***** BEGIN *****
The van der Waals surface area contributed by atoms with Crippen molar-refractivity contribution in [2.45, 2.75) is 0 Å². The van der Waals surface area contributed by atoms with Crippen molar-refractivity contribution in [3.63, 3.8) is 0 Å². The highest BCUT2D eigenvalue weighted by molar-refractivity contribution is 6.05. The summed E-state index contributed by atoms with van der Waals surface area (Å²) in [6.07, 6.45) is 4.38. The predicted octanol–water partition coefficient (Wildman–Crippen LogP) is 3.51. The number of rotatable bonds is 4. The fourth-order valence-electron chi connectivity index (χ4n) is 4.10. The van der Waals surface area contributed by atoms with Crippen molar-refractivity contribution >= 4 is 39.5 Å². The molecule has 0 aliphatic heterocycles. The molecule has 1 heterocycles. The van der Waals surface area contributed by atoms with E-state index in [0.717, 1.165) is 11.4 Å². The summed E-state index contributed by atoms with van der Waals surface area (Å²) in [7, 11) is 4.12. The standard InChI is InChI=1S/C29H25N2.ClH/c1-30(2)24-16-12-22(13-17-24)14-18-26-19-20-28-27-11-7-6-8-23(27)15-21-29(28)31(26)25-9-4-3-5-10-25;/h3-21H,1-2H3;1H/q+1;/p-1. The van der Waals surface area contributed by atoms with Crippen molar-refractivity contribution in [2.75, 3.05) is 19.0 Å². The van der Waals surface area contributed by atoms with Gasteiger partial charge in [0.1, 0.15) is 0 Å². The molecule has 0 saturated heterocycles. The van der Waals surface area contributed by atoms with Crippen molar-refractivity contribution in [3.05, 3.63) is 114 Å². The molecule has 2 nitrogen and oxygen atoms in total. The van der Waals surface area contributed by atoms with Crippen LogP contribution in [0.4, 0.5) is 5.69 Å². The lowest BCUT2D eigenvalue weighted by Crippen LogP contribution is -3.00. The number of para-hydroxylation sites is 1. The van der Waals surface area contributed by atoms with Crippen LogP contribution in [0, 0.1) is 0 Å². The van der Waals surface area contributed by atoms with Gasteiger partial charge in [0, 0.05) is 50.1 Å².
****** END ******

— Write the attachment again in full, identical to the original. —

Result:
The van der Waals surface area contributed by atoms with Crippen molar-refractivity contribution in [2.45, 2.75) is 0 Å². The van der Waals surface area contributed by atoms with Crippen molar-refractivity contribution in [3.63, 3.8) is 0 Å². The highest BCUT2D eigenvalue weighted by molar-refractivity contribution is 6.05. The summed E-state index contributed by atoms with van der Waals surface area (Å²) in [6.07, 6.45) is 4.38. The predicted octanol–water partition coefficient (Wildman–Crippen LogP) is 3.51. The number of rotatable bonds is 4. The fourth-order valence-electron chi connectivity index (χ4n) is 4.10. The van der Waals surface area contributed by atoms with Crippen molar-refractivity contribution >= 4 is 39.5 Å². The molecule has 0 aliphatic heterocycles. The molecule has 1 heterocycles. The van der Waals surface area contributed by atoms with E-state index in [0.717, 1.165) is 11.4 Å². The summed E-state index contributed by atoms with van der Waals surface area (Å²) in [7, 11) is 4.12. The standard InChI is InChI=1S/C29H25N2.ClH/c1-30(2)24-16-12-22(13-17-24)14-18-26-19-20-28-27-11-7-6-8-23(27)15-21-29(28)31(26)25-9-4-3-5-10-25;/h3-21H,1-2H3;1H/q+1;/p-1. The van der Waals surface area contributed by atoms with Crippen molar-refractivity contribution in [2.75, 3.05) is 19.0 Å². The van der Waals surface area contributed by atoms with Gasteiger partial charge in [0.1, 0.15) is 0 Å². The molecule has 0 saturated heterocycles. The van der Waals surface area contributed by atoms with Crippen molar-refractivity contribution in [3.05, 3.63) is 114 Å². The molecule has 2 nitrogen and oxygen atoms in total. The van der Waals surface area contributed by atoms with Crippen LogP contribution in [0.4, 0.5) is 5.69 Å². The lowest BCUT2D eigenvalue weighted by Crippen LogP contribution is -3.00. The number of para-hydroxylation sites is 1. The van der Waals surface area contributed by atoms with Crippen LogP contribution in [0, 0.1) is 0 Å². The van der Waals surface area contributed by atoms with Gasteiger partial charge in [0, 0.05) is 50.1 Å².